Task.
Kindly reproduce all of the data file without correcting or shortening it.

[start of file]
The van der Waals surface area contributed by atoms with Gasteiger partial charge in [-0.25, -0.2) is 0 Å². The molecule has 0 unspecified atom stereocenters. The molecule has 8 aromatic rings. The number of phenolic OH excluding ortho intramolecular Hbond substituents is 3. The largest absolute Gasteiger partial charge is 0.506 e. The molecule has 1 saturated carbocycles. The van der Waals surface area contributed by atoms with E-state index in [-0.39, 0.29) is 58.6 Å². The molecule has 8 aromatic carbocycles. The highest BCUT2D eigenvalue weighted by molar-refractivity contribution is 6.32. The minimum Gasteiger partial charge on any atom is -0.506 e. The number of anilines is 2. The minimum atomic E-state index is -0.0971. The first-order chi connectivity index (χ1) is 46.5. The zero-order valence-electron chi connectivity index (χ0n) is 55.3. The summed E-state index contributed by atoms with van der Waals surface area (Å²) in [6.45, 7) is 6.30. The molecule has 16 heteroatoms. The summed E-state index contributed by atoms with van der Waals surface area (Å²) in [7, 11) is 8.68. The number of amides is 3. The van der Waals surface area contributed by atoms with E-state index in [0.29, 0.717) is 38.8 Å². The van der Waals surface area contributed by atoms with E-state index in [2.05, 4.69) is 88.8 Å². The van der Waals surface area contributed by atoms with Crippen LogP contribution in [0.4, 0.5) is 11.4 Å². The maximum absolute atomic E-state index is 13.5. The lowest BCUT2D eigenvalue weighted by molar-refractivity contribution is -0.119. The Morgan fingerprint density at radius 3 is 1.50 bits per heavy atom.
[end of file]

The van der Waals surface area contributed by atoms with Gasteiger partial charge in [-0.25, -0.2) is 0 Å². The molecule has 0 unspecified atom stereocenters. The molecule has 8 aromatic rings. The number of phenolic OH excluding ortho intramolecular Hbond substituents is 3. The largest absolute Gasteiger partial charge is 0.506 e. The molecule has 1 saturated carbocycles. The van der Waals surface area contributed by atoms with E-state index in [-0.39, 0.29) is 58.6 Å². The molecule has 8 aromatic carbocycles. The highest BCUT2D eigenvalue weighted by molar-refractivity contribution is 6.32. The minimum Gasteiger partial charge on any atom is -0.506 e. The number of anilines is 2. The minimum atomic E-state index is -0.0971. The first-order chi connectivity index (χ1) is 46.5. The zero-order valence-electron chi connectivity index (χ0n) is 55.3. The summed E-state index contributed by atoms with van der Waals surface area (Å²) in [6.45, 7) is 6.30. The molecule has 16 heteroatoms. The summed E-state index contributed by atoms with van der Waals surface area (Å²) in [7, 11) is 8.68. The number of amides is 3. The van der Waals surface area contributed by atoms with E-state index in [0.29, 0.717) is 38.8 Å². The van der Waals surface area contributed by atoms with E-state index in [2.05, 4.69) is 88.8 Å². The van der Waals surface area contributed by atoms with Crippen LogP contribution in [0.4, 0.5) is 11.4 Å². The maximum absolute atomic E-state index is 13.5. The lowest BCUT2D eigenvalue weighted by molar-refractivity contribution is -0.119. The Morgan fingerprint density at radius 3 is 1.50 bits per heavy atom.